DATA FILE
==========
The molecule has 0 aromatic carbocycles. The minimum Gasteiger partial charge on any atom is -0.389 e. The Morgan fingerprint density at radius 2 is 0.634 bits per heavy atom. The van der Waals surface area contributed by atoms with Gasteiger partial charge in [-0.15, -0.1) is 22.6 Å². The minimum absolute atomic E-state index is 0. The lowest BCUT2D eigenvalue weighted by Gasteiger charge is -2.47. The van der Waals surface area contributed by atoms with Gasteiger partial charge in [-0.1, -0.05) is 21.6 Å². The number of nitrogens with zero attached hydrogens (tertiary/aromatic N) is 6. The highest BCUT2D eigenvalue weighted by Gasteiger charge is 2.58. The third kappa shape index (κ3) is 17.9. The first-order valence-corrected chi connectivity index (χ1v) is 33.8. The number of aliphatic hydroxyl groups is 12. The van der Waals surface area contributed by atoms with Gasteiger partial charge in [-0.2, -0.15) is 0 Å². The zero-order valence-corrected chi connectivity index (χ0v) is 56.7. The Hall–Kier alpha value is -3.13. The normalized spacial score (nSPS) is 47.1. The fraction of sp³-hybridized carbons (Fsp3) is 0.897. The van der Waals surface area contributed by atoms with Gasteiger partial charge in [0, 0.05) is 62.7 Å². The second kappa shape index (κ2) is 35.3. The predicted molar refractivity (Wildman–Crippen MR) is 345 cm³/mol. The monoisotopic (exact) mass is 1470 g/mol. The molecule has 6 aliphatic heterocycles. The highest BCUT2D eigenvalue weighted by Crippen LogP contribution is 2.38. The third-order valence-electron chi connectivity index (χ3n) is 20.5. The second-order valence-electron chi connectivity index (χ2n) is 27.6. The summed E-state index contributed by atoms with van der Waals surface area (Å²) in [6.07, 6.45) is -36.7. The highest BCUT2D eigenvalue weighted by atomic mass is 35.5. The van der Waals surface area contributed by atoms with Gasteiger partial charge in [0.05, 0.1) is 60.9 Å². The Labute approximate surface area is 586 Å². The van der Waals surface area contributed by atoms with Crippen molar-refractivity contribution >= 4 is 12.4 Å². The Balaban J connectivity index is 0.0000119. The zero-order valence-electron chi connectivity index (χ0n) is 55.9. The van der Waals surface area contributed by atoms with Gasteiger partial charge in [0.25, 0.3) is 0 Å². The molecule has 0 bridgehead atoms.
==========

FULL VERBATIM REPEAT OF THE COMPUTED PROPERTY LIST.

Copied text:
The molecule has 0 aromatic carbocycles. The minimum Gasteiger partial charge on any atom is -0.389 e. The Morgan fingerprint density at radius 2 is 0.634 bits per heavy atom. The van der Waals surface area contributed by atoms with Gasteiger partial charge in [-0.15, -0.1) is 22.6 Å². The minimum absolute atomic E-state index is 0. The lowest BCUT2D eigenvalue weighted by Gasteiger charge is -2.47. The van der Waals surface area contributed by atoms with Gasteiger partial charge in [-0.1, -0.05) is 21.6 Å². The number of nitrogens with zero attached hydrogens (tertiary/aromatic N) is 6. The highest BCUT2D eigenvalue weighted by Gasteiger charge is 2.58. The third kappa shape index (κ3) is 17.9. The first-order valence-corrected chi connectivity index (χ1v) is 33.8. The number of aliphatic hydroxyl groups is 12. The van der Waals surface area contributed by atoms with Gasteiger partial charge in [-0.2, -0.15) is 0 Å². The zero-order valence-corrected chi connectivity index (χ0v) is 56.7. The Hall–Kier alpha value is -3.13. The normalized spacial score (nSPS) is 47.1. The fraction of sp³-hybridized carbons (Fsp3) is 0.897. The van der Waals surface area contributed by atoms with Gasteiger partial charge in [0, 0.05) is 62.7 Å². The second kappa shape index (κ2) is 35.3. The predicted molar refractivity (Wildman–Crippen MR) is 345 cm³/mol. The monoisotopic (exact) mass is 1470 g/mol. The molecule has 6 aliphatic heterocycles. The highest BCUT2D eigenvalue weighted by Crippen LogP contribution is 2.38. The third-order valence-electron chi connectivity index (χ3n) is 20.5. The second-order valence-electron chi connectivity index (χ2n) is 27.6. The summed E-state index contributed by atoms with van der Waals surface area (Å²) in [6.07, 6.45) is -36.7. The highest BCUT2D eigenvalue weighted by atomic mass is 35.5. The van der Waals surface area contributed by atoms with Gasteiger partial charge in [0.05, 0.1) is 60.9 Å². The Labute approximate surface area is 586 Å². The van der Waals surface area contributed by atoms with Crippen molar-refractivity contribution >= 4 is 12.4 Å². The Balaban J connectivity index is 0.0000119. The zero-order valence-electron chi connectivity index (χ0n) is 55.9. The van der Waals surface area contributed by atoms with Gasteiger partial charge in [0.25, 0.3) is 0 Å². The molecule has 0 bridgehead atoms.